An Open Letter to Jim Tressel: Don't Close the Door on Coaching Just Yet

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An Open Letter to Jim Tressel: Don't Close the Door on Coaching Just Yet
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This is a heartfelt message to former Ohio State coach and Youngstown State President Jim Tressel. (Imagine Morgan Freeman is reading it to you. Why, you ask? Because everything sounds better—and is hopefully more convincing—when Morgan Freeman’s reading it.)

 

Dear President Jim Tressel,

Let me start by saying how weird that is to write; I'll get used to it, though.

We’ve never actually met in person, and that’s precisely why I’ve decided to reach out. Not with the hopes of meeting up—I know you’re a very busy man these days and will soon become busier—but because my fandom has company. And the coaching world still needs you.

Before I break into the begging portion of this letter—and beg I shall, unabashedly—I wanted to address some of the comments you recently made. Speaking to Karen Farkas of The Plain Dealer, you provided insight on your future and whether you planned to dabble back into the coaching world.

Your lead-in was lovely. "I did it for 38 years and enjoyed every minute of it," you said. With your follow-up, however, you melted my smile into a cartoonish frown:

I do not wake up in the morning and say I wish I was coaching. Sometimes I read the paper and say I am glad I am not coaching. But on Saturdays or Sunday afternoons during playoff games it is exciting and I may yell 'Call a time out!' But I do not foresee any interest in coaching. I have got more important things to do. Not that it (coaching) is unimportant.

No need to justify your stance by defending your former occupation; you have very important matters to tend tomatters that now impact how a school is run.

As the executive vice president for student success at Akron, you made a difference in an area you know remarkably well. And now you will be able to make a difference as the president of Youngstown State University.

Youngstown has made it official that you'll be running the show, and I can't imagine what this must be like for you. Then I saw that you popped in on social media to share how you felt about the job with your many fans:

No, you didn’t ascend to the same role at Akron, but clearly you had other options. We here at Bleacher Report applaud your life-after-coaching rise and whatever might be ahead.

With all that said, let’s change subjects.

Please come back.

Don’t say no, at least not right now, and don’t rule out the possibility of coaching somewhere—anywhere, really—down the line. The game needs you, it misses you, and just fathoming the sweater vest being hung up for good is hard to stomach. Then again, so was your exit.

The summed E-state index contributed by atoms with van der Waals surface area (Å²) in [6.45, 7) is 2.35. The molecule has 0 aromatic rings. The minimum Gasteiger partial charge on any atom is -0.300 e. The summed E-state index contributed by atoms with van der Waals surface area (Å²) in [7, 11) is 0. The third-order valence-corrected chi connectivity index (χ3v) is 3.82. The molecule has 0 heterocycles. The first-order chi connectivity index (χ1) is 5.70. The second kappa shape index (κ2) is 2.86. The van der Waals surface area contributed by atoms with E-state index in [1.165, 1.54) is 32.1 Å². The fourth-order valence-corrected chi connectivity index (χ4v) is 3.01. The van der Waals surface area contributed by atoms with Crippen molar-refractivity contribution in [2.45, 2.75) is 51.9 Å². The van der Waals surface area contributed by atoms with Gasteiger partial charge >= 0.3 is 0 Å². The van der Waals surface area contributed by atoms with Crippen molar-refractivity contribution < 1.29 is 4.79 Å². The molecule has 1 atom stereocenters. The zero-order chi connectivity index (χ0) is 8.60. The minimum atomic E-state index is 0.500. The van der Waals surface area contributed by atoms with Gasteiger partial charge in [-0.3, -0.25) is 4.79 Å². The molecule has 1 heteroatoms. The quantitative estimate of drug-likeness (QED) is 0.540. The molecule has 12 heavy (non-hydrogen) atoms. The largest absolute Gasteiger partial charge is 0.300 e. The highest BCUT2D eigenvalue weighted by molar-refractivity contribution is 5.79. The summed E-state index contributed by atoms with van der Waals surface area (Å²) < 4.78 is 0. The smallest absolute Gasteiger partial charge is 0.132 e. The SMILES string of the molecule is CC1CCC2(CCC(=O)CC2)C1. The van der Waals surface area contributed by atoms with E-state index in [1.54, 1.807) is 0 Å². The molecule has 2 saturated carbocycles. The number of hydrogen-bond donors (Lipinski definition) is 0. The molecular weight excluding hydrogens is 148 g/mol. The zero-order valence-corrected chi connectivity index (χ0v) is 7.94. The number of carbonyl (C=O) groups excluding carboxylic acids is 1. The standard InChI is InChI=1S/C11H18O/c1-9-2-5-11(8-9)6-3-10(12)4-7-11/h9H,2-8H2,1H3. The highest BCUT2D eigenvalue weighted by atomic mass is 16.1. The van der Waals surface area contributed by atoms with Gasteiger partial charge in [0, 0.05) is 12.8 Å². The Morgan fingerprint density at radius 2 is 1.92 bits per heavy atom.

The treatment you received on the way out was nothing short of ridiculous. Given perspective and the current instability of the NCAA, it is even harder to fathom. You protected your players, and yes, you kept some really unimportant matters secret and lied to the NCAA.

You also rigged a raffle earlier in your career, but who hasn’t done that? And if every coach that kept something hidden from the NCAA were forced to retire, well, we would have no football. We also wouldn't have basketball, and the whole sham would be gone as we know it.

These were petty infractions in a system now accustomed to taking gut punch after gut punch. The fact that you still have a five-year show-cause penalty hanging over you until 2016 is incomprehensible.

David Richard/Associated Press

I can’t blame you for wanting no part in a sport that turned its back on you. I also can’t blame you for wanting no part in a system still being "overlooked" by the NCAA. But by the time 2016 rolls around, things could look mighty different.

The NCAA will still exist, although collegiate athletics will have drastically changed. The people who oversaw and prompted your exit will likely be gone, and you will have your pick at a handful of marquee jobs. (I’m not sure if you’ve been paying attention over the last few years, but quality jobs open up pretty much every other week.) 

More important than the nonsense that comes with this sport, however, was the experience. You loved coaching, and it’s clear you loved your players. In fact, one could argue that your protection of them led to your new life away from the field.

This love was reciprocal. The players loved you right back, and the college fan grew to appreciate your coaching style.

It wasn’t flashy—"punty" might be a better term to use—but goodness, was it effective. Your teams were deliberate and downright dominant at times, and your remarkable 229-79-2 record as a head coach speaks for itself.

As good as you are as a university employee—and as effective as you will be as a president—you will never be able to approach just how excellent you were as a head coach. That’s not a knock on your current occupational production; it’s simply pointing out that you were really, really good at your former craft.

It would be a shame to let one domino of unfortunate events derail that entirely. I don’t need a decision now, but think about it over the coming months and years. By then, "coaching" could be a foreign term for you. If that's the case, we wish you nothing but the best.

Keep us in mind, at least. The game will be waiting—with opportunities aplenty—and your services will be desired. The door is always open.

Also, have you seen some of the coaching salaries lately? You could buy a lot of quality vests and vest accessories with that.

See you soon—hopefully.

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